On June 12, 2008, the MDT/IEP team met again to discuss N.S.'s IEP and placement for the upcoming 2008-09 school year. Pls.' Stmt. ¶ 16. This meeting was attended by N.S.'s parents, their counsel, their law clerk, a social worker, a speech and language pathologist, the special education coordinator for Murch, and other participants. Defs.' Stmt. ¶ 7. The record contains detailed notes from the meeting that describe the discussion that took place. See AR at 212-14 (Meeting Notes). The notes indicate that the MDT/IEP team would request an occupational therapy ("OT") evaluation of N.S. See AR 212. N.S.'s general education teacher indicated that N.S. "requires a good deal of one-to-one instruction." Id. at 213. The MDT/IEP team decided to increase N.S.'s special education services from 8 hours to 15.5 hours per week. Defs.' Stmt. ¶ 8. The team also proposed that N.S. receive all of his special education services in the general education setting using a less intensive "inclusion" model. Pls.' Stmt. ¶ 18. The meeting notes indicate that "[g]oals [were] shared in the context of the inclusion classroom" but also that the "[t]eam discusse[d] the need for more time in specialized instruction." See AR 213. The team decided that they "should revisit/review the inclusion model of [N.S.'s] instruction after the first advisory." Id. at 214.

N.S.'s parents expressed concerns that an inclusion program would be inappropriate and overwhelming to N.S., preventing him from making progress. Pls.' Stmt. ¶ 21. The parents then notified the team of their intent to place N.S. at the Lab School, a private special education school, and seek public funding for that placement. Id. ¶¶ 23, 32. In addition to their disagreement with the ultimate proposal, N.S.'s parents identified other problems with the IEP that they believed rendered it incomplete and inadequate. Id. ¶ 24. The June 2008 IEP failed to include N.S.'s present levels of academic achievement and functional performance. Pls.' Stmt. ¶ 25. The IEP failed to identify any supplementary aids and services that N.S. would receive in the classroom. Id. ¶ 30. The IEP also failed to include specific goals and objectives to address N.S.'s significant deficits in written language skills. Id. ¶ 27. The IEP indicated that N.S. "requires small structured environment to accommodate disabilities" and cites this as a reason why "curricular modification, accommodation and/or supplementary aids and services [cannot] be used for a [least restrictive environment] setting in general education." See AR at 339. The IEP also repeated annual goals from the previous year's IEP, calling for N.S. in the second grade to "master first grade reading standards with 80% accuracy" and "master first grade math standards with 80% accuracy." AR at 336-37.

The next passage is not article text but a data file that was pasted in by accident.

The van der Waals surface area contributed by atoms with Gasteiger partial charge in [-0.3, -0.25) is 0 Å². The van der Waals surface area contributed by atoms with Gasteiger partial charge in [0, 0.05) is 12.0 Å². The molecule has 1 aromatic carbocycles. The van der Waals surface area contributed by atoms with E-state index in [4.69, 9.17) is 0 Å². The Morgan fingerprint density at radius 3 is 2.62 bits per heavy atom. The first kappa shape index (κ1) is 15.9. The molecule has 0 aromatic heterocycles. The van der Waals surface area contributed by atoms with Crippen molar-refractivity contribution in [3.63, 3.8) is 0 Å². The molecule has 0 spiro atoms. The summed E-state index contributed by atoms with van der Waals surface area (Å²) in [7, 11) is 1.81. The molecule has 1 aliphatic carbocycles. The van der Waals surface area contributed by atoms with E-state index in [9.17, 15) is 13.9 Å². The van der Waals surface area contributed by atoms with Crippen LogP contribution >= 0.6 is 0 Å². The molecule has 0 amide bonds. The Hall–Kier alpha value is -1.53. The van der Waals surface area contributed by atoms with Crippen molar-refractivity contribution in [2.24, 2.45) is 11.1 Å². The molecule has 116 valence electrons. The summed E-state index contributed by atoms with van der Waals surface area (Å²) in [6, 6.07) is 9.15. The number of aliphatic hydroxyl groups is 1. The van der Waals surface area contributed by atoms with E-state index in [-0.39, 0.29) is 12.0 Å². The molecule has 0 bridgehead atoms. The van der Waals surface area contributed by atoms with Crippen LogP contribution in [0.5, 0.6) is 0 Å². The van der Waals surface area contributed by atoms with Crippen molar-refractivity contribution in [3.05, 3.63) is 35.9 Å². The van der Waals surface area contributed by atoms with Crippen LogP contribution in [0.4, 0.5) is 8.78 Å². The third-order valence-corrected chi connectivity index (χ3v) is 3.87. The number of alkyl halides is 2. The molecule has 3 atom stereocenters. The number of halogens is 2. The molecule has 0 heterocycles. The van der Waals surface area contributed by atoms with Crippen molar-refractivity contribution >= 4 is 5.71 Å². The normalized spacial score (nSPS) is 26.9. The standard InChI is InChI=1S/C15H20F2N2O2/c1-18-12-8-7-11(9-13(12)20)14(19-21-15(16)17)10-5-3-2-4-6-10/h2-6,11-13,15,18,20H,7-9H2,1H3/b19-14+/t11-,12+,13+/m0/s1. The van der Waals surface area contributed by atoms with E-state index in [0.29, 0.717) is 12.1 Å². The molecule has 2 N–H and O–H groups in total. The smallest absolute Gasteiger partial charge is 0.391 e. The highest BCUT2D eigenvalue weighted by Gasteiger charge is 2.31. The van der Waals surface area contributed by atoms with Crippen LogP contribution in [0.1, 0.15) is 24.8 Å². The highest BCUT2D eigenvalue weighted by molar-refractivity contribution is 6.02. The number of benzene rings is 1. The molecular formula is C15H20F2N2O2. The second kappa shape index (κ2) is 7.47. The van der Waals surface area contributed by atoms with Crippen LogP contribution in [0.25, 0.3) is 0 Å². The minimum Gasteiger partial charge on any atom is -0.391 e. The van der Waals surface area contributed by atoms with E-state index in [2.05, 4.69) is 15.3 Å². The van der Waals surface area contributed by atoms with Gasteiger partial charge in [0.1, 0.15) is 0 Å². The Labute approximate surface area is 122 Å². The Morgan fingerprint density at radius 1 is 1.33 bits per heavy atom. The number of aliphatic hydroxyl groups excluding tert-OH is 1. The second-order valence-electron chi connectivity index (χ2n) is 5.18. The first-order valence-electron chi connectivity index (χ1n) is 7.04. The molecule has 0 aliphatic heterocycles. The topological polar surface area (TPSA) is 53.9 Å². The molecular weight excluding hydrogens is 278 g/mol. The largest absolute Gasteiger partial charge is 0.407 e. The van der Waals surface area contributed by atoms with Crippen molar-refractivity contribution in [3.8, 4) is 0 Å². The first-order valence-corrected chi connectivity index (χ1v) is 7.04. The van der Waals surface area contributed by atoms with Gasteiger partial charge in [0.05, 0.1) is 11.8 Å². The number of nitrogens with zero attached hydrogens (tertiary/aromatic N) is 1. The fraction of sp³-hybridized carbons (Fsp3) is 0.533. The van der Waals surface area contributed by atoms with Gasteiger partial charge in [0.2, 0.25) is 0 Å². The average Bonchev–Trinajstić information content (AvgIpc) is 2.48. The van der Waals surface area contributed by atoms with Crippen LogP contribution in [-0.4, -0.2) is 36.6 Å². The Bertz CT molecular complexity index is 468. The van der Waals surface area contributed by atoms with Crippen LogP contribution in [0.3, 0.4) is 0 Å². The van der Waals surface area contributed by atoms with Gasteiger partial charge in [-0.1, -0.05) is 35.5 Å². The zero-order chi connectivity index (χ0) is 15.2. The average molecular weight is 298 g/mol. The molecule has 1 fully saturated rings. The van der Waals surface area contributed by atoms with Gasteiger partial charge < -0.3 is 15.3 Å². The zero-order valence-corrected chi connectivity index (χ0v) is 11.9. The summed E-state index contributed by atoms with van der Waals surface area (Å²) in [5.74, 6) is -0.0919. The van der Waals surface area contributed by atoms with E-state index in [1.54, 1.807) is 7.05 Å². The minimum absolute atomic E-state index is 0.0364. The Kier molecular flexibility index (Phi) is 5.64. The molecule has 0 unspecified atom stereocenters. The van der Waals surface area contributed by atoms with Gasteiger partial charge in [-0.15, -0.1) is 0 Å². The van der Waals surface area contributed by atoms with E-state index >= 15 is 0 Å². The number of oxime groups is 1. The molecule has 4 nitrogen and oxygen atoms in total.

N.S. began the 2008-09 school year at the Lab School, where he is receiving an appropriate education. Pls.' Stmt. ¶¶ 32-34. N.S. did not attend Murch after the June 2008 IEP was developed. Defs.' Stmt. ¶ 14. On October 31, 2008, N.S.'s parents filed a request for a due process hearing to appeal the decision of the IEP team. Pls.' Stmt. ¶ 35. A due process hearing was convened over two days, December 12, 2008, and February 24, 2009, before Hearing Officer Latif Doman. Pls.' Stmt. ¶ 36.

C. Testimony at the Due Process Hearing

N.S.'s parents presented testimony at the due process hearing from three outside witnesses: Michelle Davis, a special education expert, Donna Pavluk, a speech and language therapy expert, and Christine Chang, an occupational therapy expert. Pls.' Stmt. ¶ 37. N.S.'s mother, Susan Stein, also testified. Id. DCPS presented testimony from Brenda Lewis, the principal at Murch, Andrea Chuahy, a special educator at Murch, and Jeanette Perry Mitchell, special education supervisor at Murch. Id. ¶ 38. Ms. Davis testified that N.S. had failed to make progress at Murch and that N.S. was making progress at the Lab School. Id. ¶ 40. Mses. Chang and Pavluk also noted N.S.'s progress at the ...